These occur when one country imposes trade restrictions and no other country reciprocates. A country can also unilaterally ease trade restrictions, but this rarely happens. This would put the country at a competitive disadvantage. The United States and other developed countries are only doing this as a kind of foreign aid to help emerging economies strengthen strategic industries that are too small to pose a threat. The North American Free Trade Agreement (NAFTA) is an agreement signed by the governments of Canada, Mexico and the United States that creates a trilateral trading bloc in North America. The Agreement entered into force on 1 January 1994. It replaced the Canada-U.S. Free Trade Agreement between the U.S. and Canada. International trade not only leads to greater efficiency, but also allows countries to participate in a global economy, the resulting in opportunities for foreign direct investment (FDI).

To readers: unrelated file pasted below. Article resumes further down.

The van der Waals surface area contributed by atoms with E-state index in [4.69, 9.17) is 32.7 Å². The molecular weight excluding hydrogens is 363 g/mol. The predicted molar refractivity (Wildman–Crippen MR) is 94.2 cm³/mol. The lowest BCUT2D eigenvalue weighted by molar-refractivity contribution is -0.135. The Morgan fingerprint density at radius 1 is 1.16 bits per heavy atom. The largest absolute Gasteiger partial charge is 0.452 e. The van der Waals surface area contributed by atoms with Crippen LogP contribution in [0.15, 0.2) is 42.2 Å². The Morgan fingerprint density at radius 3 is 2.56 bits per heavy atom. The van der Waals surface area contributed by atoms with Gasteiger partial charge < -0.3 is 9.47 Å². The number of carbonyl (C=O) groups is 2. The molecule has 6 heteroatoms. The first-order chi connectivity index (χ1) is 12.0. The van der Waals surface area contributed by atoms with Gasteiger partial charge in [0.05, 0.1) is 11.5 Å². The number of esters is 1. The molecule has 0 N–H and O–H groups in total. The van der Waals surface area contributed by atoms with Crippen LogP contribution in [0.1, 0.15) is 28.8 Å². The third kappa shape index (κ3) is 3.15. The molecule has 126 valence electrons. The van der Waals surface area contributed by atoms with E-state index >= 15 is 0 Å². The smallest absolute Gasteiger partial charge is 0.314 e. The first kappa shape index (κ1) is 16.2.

Theoretically, economies can therefore grow more efficiently and become competitive economic participants more easily. According to its preamble, its objective is “the substantial reduction of tariffs and other barriers to trade and the elimination of preferences on a mutually beneficial basis”. . . .